Among the financial highlights of the most recent quarter is the company's cash flow generation: Disney produced operating cash flows of $3.6 billion (up 29% yoy), whilst capital expenditures remained flat yoy around $1.15 billion. The result was that free cash flows grew by more than 50% to $2.5 billion during the third quarter, which equals an annualized run rate of $10.0 billion and a free cash flow yield of a little more than 6%. Since the Shanghai park (which cost roughly $6.0 billion) is now opened and won't require significant capital expenditures going forward, I do believe that free cash flows can grew even further in the next quarters -- higher operating cash flows (due to the contribution of the Shanghai park) and lower capex will lead to high amounts of cash available for shareholder returns.

Disney's shareholder returns are pretty significant already, made up by share repurchases primarily. The company's bi-annual dividend payments yield about 1.5% right now, which is a below average dividend yield, thus Disney is not very attractive for those needing the income right now. Disney's dividend has grown at a fast pace though, and since earnings will likely continue to grow at a substantial pace and due to the company's very low dividend payout ratio (25%), I believe Disney will continue to hike its dividend by double digits going forward.

Disney has reduced the number of shares by 12% over the last five years, and has accelerated its repurchase pace recently: Over the last twelve months Disney has reduced its share count (diluted) by 75 million shares, or 4.4%. The current buyback pace will lead to earnings per share growth of 5% annually even if net income does not grow at all, which shows that the company's share repurchases have a significant impact on each share's worth and thus are very beneficial for long term shareholders. With Disney's huge cash flows (which will likely continue to grow) the company can easily finance its share repurchases in addition to its dividend and the capital expenditures that are required to grow the business.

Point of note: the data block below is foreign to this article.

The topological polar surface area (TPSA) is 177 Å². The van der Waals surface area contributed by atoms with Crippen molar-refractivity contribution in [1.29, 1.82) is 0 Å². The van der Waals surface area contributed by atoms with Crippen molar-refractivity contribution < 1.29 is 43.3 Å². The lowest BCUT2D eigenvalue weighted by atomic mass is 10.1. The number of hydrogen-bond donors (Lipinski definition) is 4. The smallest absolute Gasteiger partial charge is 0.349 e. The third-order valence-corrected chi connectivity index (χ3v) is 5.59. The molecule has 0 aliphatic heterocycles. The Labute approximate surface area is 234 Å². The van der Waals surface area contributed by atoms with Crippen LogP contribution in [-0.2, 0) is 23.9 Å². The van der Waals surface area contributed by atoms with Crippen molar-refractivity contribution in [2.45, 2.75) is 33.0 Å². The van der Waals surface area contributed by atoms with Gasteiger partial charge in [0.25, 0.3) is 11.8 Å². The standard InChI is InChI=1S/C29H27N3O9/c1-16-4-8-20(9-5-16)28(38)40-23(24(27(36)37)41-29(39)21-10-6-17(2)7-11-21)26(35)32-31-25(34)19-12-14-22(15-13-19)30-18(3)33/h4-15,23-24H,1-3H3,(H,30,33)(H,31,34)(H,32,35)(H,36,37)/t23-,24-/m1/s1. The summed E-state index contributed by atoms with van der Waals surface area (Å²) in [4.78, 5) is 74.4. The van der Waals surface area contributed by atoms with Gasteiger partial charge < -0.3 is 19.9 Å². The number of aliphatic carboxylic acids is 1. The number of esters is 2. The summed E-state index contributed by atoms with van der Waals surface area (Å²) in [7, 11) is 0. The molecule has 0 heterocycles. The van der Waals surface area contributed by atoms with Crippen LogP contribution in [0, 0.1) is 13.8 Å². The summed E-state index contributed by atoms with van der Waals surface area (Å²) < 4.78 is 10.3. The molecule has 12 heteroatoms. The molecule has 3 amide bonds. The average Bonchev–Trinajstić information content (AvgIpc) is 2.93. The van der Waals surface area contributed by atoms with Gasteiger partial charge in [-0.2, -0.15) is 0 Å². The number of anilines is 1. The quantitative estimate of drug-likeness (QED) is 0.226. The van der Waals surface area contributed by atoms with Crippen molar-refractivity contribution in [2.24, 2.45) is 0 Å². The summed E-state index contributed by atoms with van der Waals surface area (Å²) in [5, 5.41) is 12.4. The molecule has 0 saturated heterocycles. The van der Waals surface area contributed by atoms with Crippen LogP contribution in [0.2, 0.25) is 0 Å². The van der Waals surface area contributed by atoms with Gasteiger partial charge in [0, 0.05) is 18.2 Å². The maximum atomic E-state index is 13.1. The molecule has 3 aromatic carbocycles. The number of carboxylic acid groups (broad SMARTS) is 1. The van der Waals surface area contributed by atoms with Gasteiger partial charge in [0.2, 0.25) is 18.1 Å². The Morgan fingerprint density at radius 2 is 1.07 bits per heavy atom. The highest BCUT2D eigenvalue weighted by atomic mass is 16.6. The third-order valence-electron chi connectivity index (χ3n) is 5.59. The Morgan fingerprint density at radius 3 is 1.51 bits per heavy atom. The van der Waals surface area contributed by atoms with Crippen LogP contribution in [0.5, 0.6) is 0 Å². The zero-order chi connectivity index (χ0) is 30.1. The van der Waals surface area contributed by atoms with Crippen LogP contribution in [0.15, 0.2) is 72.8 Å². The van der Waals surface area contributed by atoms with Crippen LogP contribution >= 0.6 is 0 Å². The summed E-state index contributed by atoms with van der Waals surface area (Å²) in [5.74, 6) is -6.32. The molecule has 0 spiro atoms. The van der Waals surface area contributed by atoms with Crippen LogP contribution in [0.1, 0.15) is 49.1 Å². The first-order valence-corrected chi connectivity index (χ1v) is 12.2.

With Disney's shares trading at 18.1 times trailing earnings and just 16 times forward earnings the company's shares look attractively priced right now. Shares are cheaper than they were over the last two years, and they are also inexpensive versus the broad market's valuation -- the S&P 500 index trades at an astonishing 25.2 times trailing earnings. With Disney's continuing revenues, earnings and cash flow growth, its very strong brands, high shareholder returns and history of strong performance, I believe buying shares of Disney at just 18 times trailing earnings seems like a compelling idea for investors with a long term horizon.


Media Networks are still growing, albeit at a low pace. Disney's other divisions are growing much faster, which means Disney's dependence on ESPN and its other media franchises keeps declining, which will lead to a more diversified business ultimately.

With the Shanghai park opened just a couple of weeks ago and with Disney's very strong movie pipeline I believe we will continue to see a strong performance from Disney's growth drivers Studio Entertainment and Parks and Resorts.

With high shareholder returns and a low valuation Disney's shares look very attractive at a price below $100, I believe.

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Disclosure: I am/we are long DIS.

I wrote this article myself, and it expresses my own opinions. I am not receiving compensation for it (other than from Seeking Alpha). I have no business relationship with any company whose stock is mentioned in this article.